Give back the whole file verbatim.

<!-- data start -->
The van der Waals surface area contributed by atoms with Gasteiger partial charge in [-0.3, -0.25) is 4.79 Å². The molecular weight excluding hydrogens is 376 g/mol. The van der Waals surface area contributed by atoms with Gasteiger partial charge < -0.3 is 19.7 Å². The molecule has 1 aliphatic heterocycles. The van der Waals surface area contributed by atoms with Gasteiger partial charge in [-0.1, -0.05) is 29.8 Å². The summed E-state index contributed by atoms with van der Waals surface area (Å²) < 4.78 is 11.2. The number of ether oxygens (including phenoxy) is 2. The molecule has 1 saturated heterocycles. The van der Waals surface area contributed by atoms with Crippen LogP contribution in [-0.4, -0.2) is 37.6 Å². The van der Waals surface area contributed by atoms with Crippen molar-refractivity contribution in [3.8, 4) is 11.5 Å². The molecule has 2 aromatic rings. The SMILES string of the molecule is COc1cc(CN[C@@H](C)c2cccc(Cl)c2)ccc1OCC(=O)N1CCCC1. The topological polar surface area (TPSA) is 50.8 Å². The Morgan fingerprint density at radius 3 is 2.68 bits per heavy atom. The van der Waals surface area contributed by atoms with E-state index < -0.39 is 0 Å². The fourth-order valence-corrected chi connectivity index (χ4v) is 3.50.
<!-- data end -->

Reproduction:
The van der Waals surface area contributed by atoms with Gasteiger partial charge in [-0.3, -0.25) is 4.79 Å². The molecular weight excluding hydrogens is 376 g/mol. The van der Waals surface area contributed by atoms with Gasteiger partial charge < -0.3 is 19.7 Å². The molecule has 1 aliphatic heterocycles. The van der Waals surface area contributed by atoms with Gasteiger partial charge in [-0.1, -0.05) is 29.8 Å². The summed E-state index contributed by atoms with van der Waals surface area (Å²) < 4.78 is 11.2. The number of ether oxygens (including phenoxy) is 2. The molecule has 1 saturated heterocycles. The van der Waals surface area contributed by atoms with Crippen LogP contribution in [-0.4, -0.2) is 37.6 Å². The van der Waals surface area contributed by atoms with Crippen molar-refractivity contribution in [3.8, 4) is 11.5 Å². The molecule has 2 aromatic rings. The SMILES string of the molecule is COc1cc(CN[C@@H](C)c2cccc(Cl)c2)ccc1OCC(=O)N1CCCC1. The topological polar surface area (TPSA) is 50.8 Å². The Morgan fingerprint density at radius 3 is 2.68 bits per heavy atom. The van der Waals surface area contributed by atoms with E-state index < -0.39 is 0 Å². The fourth-order valence-corrected chi connectivity index (χ4v) is 3.50.